Potato milk

Could this be the next popular cow's milk alternative? | Source: Getty Images

Got Milk? The Latest in Plant-Based Alternatives

Potatoes have long been recognised as the Meryl Streep of the vegetable world, famed for their extreme versatility. From creamy mash to crispy french fries and even vodka, these humble root veggies are responsible for many of life’s greatest pleasures.

Now they can add another feather to their cap. Potato milk is the latest in the growing trend of plant-based milk alternatives. But how does it measure up to its creamy counterparts?

Source: Getty

Protein

Generally speaking, plant-based milk isn’t particularly high in protein as they only contain a fraction of the ingredients they’re derived from. Take almonds for example. While the nut is naturally high in protein (containing 20g of protein per 100g), once it undergoes processing to almond milk, most of the vitamins and minerals are lost.

Potatoes are rather low in protein, to begin with, so even after processing there isn’t much to account for, with less than 0.5g of protein per 100ml of potato milk.

Look for potato milk variations that are fortified with pea protein, which is suitable for vegan lifestyles.

Fat

Potatoes are naturally low in fat, so potato milk tends to be the viscosity of water. Because of this, extra fat is added to the drink to improve the texture. The same thing is done for oat and rice milk, but rarely in almond and soy milk as they are higher in fat, to begin with.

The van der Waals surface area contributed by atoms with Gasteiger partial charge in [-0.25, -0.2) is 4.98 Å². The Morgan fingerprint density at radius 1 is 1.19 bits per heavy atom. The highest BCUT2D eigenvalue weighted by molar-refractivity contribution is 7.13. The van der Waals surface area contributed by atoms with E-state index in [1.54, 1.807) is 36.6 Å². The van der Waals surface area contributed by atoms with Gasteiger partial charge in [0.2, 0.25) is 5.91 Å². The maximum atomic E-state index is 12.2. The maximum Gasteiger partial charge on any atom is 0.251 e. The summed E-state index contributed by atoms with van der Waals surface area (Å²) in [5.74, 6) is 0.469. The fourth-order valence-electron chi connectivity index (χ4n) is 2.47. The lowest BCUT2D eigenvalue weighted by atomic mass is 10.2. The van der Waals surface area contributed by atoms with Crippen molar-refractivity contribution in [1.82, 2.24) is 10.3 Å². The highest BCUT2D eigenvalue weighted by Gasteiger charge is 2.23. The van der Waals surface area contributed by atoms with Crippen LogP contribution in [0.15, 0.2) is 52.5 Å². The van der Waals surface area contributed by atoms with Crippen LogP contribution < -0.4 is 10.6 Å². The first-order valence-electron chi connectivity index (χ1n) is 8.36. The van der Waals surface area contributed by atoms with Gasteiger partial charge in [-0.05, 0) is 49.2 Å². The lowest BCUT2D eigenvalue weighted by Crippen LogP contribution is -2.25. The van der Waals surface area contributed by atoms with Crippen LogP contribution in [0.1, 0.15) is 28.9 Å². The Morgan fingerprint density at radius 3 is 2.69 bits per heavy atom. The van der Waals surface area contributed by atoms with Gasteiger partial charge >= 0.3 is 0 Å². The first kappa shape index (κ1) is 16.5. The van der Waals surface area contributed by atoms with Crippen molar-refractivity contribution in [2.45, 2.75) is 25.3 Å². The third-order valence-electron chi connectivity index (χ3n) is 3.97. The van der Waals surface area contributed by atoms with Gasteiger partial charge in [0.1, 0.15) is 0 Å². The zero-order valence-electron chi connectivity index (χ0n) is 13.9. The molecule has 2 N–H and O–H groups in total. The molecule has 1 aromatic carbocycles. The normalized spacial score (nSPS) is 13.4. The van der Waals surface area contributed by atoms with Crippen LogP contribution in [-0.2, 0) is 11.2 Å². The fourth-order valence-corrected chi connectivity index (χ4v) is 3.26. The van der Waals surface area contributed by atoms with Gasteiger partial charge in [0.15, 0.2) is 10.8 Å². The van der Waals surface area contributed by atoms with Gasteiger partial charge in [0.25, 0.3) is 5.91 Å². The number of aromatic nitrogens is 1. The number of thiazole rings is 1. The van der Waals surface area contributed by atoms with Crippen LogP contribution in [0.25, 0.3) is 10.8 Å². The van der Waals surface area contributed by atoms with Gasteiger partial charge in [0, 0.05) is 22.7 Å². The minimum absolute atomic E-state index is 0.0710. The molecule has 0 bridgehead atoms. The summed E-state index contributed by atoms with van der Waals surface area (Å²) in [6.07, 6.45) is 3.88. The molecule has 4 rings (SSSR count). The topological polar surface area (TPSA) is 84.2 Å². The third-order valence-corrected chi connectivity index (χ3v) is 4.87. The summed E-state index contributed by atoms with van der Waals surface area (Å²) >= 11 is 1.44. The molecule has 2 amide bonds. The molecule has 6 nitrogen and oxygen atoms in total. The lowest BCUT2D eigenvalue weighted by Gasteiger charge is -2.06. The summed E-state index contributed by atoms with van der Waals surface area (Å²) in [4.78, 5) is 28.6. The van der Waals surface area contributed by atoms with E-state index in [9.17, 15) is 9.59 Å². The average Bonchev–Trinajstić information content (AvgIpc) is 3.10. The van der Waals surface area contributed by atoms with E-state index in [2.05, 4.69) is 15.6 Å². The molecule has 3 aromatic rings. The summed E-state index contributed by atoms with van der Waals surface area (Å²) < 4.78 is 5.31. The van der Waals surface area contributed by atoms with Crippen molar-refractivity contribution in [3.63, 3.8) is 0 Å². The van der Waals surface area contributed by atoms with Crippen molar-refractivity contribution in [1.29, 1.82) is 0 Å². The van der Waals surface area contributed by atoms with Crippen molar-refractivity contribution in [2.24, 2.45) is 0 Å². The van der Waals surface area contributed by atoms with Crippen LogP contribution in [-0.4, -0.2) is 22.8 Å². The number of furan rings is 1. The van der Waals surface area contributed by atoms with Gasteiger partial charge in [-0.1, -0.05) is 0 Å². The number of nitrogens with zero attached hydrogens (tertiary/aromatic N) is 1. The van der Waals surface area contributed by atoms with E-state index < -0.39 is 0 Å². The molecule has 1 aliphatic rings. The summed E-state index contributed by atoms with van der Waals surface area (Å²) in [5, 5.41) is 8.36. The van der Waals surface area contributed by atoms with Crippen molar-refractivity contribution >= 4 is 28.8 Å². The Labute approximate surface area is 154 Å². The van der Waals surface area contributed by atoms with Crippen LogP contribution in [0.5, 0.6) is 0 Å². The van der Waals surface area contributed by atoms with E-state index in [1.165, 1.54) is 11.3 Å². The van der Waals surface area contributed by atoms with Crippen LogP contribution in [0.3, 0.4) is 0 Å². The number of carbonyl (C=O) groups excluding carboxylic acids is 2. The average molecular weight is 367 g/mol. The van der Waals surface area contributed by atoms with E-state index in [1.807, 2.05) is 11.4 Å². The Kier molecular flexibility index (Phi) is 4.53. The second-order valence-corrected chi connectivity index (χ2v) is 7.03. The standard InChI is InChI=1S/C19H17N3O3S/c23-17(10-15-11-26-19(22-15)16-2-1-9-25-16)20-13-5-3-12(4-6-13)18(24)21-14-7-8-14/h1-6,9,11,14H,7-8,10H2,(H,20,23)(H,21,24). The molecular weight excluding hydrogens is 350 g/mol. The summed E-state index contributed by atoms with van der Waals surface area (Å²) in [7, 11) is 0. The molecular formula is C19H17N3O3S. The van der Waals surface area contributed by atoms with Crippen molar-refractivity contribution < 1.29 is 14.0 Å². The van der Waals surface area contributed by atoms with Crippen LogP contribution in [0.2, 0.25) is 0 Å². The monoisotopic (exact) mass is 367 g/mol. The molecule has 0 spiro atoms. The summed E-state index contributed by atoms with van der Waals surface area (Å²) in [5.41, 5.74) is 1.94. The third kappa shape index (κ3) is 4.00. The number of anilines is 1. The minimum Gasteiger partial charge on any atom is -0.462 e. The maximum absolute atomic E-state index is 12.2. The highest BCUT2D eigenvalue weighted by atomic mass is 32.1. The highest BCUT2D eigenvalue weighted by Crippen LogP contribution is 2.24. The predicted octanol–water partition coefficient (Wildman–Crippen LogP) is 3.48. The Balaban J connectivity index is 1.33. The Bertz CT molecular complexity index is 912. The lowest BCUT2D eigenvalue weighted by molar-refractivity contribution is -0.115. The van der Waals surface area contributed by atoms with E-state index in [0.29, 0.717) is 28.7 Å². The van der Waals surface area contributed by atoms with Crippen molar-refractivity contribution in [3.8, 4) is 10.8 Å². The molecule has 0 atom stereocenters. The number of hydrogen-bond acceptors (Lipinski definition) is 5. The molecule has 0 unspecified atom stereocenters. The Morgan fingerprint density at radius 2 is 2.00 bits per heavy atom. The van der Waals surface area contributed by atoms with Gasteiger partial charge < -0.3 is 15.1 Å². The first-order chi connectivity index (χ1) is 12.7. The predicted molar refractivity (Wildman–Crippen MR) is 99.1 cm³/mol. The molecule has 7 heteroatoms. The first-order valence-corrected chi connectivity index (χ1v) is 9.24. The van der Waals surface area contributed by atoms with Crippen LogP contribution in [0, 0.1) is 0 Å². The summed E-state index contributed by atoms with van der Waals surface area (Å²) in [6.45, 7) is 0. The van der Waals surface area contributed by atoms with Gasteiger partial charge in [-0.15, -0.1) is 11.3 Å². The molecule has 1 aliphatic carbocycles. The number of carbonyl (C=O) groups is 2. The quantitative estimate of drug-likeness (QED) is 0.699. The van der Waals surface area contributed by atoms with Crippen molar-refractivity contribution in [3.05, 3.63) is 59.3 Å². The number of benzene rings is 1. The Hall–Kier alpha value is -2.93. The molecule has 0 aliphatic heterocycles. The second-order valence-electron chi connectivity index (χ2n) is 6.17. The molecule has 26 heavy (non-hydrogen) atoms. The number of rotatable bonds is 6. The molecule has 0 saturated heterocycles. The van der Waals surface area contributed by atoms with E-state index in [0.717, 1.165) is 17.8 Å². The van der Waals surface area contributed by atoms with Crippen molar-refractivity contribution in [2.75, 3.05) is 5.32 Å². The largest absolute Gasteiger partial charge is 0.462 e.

Rapeseed oil is generally the choice of fat added to potato milk, which brings its fat content to around the same as semi-skimmed milk. But it’s important to remember not all fats are created equal. Rapeseed oil is high in monounsaturated fats, which are thought to be heart-healthy. And it contains low amounts of saturated fat, which is not considered heart-healthy.

Vitamins

Unfortunately, plant-based milk doesn’t stack up to cow’s milk when it comes to vitamins and minerals. But, fear not, as this is where fortification comes into the equation.

Potato milk contains added vitamins like riboflavin, B12 and D alongside calcium to provide similar nutritional value to cow’s milk.

Sustainability

Believe it or not, potatoes are one of the most sustainable food sources in the world. And they can be grown and cultivated just about anywhere (including space!). One hectare of land can yield over a quarter of a million portions, and creates a very low carbon footprint.

Compare this to cow’s milk which creates a significant impact on the natural environment. It’s estimated that dairy milk produces around three times more greenhouse gas emissions than plant-based alternatives and requires nine times more land than non-dairy options.

Once almond milk’s reputation was tarnished by the significant toll it takes on the environment (over 60L of water is required to produce a single glass of almond milk, yikes) oat milk quickly became the cool kid on the block, revered for its sustainability. However, potato milk is even less intrusive on Mother Earth with potatoes using about half the land it takes to grow the equivalent amount of oats.

The Verdict

Potato milk is a great option for those looking for plant-based milk alternatives and is significantly lighter on the planet than other non-dairy and cow’s milk variations.

Currently, Swedish company Dug Drinks is leading the potato milk revolution as the only brand to bring the latest plant-based milk to the market. Available in supermarkets across Britain, Dug’s potato milk is set to launch in the US later this year.

There is no word yet when it will be hitting Aussie shelves, but with the plant-based milk industry continuing to soar, we can’t imagine it will take longer.

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